The photo last week showed the 2014 Buick LaCrosse, the automaker’s largest sedan. For a better photograph and information, read this week’s road test.
Chosen randomly from the correct entries was Neil Ghingold, of Augusta, who told us he recognized the Buick by the portholes on the side of its hood. Moreover, he said, he drives a 16-year-old Buick Riviera.
Ghingold wins a prize from The Augusta Chronicle. Other readers identifying the vehicle were:
AUGUSTA: Craig Kerins wrote: “This one is a 2014 Buick LaCrosse.”
Kathy Hughes wrote: “The answer is a Buick LaCrosse.”
Bernard Hughes wrote: “This is a 2014 Buick LaCrosse.”
CANTON, GA.: David Anderson wrote: “ ‘Wouldn’t you really rather have a Buick?’ That’s what the advertising of old asked our fathers, or, maybe for most of the What Is It? readers, their grandfathers. If Buick were to have a similar slogan today, I think it would be, ‘Wont you please buy a Buick?’
Actually, friends of mine, still mystified as to why GM killed off Pontiac instead of Buick, are surprised when I tell them that it is because of Buick being a sales leader in China. Buick is an ultra premium brand in China, and when the time came to make the painful decisions of what to keep and what to toss out, the sales of Buicks (primarily Regal and LaCrosse) in China was the deciding factor.
“Today, domestic sales for Buick are up more than 14 percent and up, I think, around more than 40 percent since those decisions had to be made. Maybe they can resurrect that original slogan before long.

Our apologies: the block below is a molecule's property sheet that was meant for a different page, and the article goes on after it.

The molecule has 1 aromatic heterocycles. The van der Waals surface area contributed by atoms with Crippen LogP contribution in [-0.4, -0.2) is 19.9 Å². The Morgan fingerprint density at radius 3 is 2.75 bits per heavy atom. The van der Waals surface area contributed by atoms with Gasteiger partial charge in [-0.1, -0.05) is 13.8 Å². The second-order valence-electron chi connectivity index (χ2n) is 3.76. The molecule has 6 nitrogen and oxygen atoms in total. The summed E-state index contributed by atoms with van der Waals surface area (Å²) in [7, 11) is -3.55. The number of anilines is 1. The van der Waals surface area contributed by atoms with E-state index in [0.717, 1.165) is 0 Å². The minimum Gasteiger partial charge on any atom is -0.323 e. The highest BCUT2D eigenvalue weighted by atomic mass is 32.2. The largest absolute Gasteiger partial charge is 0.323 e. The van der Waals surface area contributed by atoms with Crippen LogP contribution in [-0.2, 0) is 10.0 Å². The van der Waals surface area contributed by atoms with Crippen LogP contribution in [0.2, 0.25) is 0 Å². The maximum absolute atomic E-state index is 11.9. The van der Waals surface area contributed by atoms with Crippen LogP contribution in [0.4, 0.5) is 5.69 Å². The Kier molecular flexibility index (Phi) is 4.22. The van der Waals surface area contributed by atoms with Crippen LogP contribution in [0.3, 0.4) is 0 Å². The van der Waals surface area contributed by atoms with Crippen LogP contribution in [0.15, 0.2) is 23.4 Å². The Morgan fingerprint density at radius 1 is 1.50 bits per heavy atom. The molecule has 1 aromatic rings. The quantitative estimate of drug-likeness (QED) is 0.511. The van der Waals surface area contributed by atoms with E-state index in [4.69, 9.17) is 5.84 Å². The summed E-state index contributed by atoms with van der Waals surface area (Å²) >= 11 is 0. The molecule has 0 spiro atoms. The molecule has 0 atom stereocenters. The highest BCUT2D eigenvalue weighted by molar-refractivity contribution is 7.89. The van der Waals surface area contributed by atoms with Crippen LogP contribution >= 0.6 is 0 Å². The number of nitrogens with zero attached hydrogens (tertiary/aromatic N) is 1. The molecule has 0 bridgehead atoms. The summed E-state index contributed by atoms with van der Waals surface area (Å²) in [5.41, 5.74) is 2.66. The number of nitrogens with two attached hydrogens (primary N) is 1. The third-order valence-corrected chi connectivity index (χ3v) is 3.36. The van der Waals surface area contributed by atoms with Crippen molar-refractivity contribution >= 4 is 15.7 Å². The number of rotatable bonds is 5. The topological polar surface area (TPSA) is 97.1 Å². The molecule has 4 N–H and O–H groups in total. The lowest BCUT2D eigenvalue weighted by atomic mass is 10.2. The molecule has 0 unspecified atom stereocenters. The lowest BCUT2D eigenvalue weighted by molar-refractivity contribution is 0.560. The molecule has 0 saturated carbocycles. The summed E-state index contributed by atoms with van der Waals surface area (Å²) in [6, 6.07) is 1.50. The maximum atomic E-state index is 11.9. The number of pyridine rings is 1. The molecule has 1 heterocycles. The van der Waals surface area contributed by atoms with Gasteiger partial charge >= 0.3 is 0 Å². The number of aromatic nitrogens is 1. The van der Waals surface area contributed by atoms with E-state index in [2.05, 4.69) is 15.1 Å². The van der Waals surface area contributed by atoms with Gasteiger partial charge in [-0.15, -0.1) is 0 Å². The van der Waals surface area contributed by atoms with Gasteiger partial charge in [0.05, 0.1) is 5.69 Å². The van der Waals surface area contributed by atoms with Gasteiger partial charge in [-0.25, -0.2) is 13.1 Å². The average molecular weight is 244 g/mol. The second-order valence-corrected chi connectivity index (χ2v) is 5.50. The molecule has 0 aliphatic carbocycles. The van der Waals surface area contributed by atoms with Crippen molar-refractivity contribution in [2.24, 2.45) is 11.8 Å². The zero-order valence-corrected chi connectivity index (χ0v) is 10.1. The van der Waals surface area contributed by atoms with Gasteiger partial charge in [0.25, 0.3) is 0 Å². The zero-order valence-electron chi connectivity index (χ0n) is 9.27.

“Aside from my single Buick purchase of a 1982 Century and my older sister’s dance with a 1955 (I think) Buick sometime in the late 1970s or early ’80s, where she literally had to carry a case of transmission fluid in the trunk to fill up the transmission every time she topped off the gas tank, my immediate family has always been more the Chevrolet, Ford or Pontiac family.
“An uncle was a little more classy, with a Buick Riviera and then a Buick Estate Wagon. By the way, that 1982 Century – ‘The year of the Century,’ the marketing hype touted – turned out to be the worst car I ever owned, seeing the business end of a tow truck more times than all of the other cars I have owned combined.
To this day I will not even consider any car that is even in the same color family as the Dark Redwood (burgundy, really) of that Century. I tell myself that experience does not keep me from considering a modern Buick today, but since I have never bought another, that sadly might not be true.
“I know today that we have generations of families that have never owned an American-branded automobile. In this area, I see a lot of young drivers driving Camaros, Mustangs, Challengers and even Chrysler 300s. I also see a lot of young men driving full-size Chevy, Ford and Dodge pickups.
“I hope that these young drivers lead the way for others to try today’s American brands and not let a past family experience from a generation ago keep them from even considering something like the LaCrosse instead of a Lexus or Mercedes. Today’s cars, foreign and domestic are a far cry from those of our fathers and especially our grandfathers.
“The slogan ‘This is not your father’s Oldsmobile’ holds true today regardless of the brand, so come on, wouldn’t you at least like to try a Buick?”
EVANS: Jerry Paul wrote: “My guess is a Buick LaCrosse. I would like to actually see Shaquille (O’Neal) get into and out of this auto on an advertisement!”
Wayne Wilke, whose entry was inadvertently omitted last week when the Kia Cadenza was featured, said of the LaCrosse: “The base model, which is very nicely equipped, sells for $33,100.”
MARTINEZ: Jim Muraski wrote: “This week’s car is a 2014 Buick LaCrosse.”
SHAWANO, WIS.: Karen McKenna wrote: “This week’s What Is It? is the 2014 Buick LaCrosse.”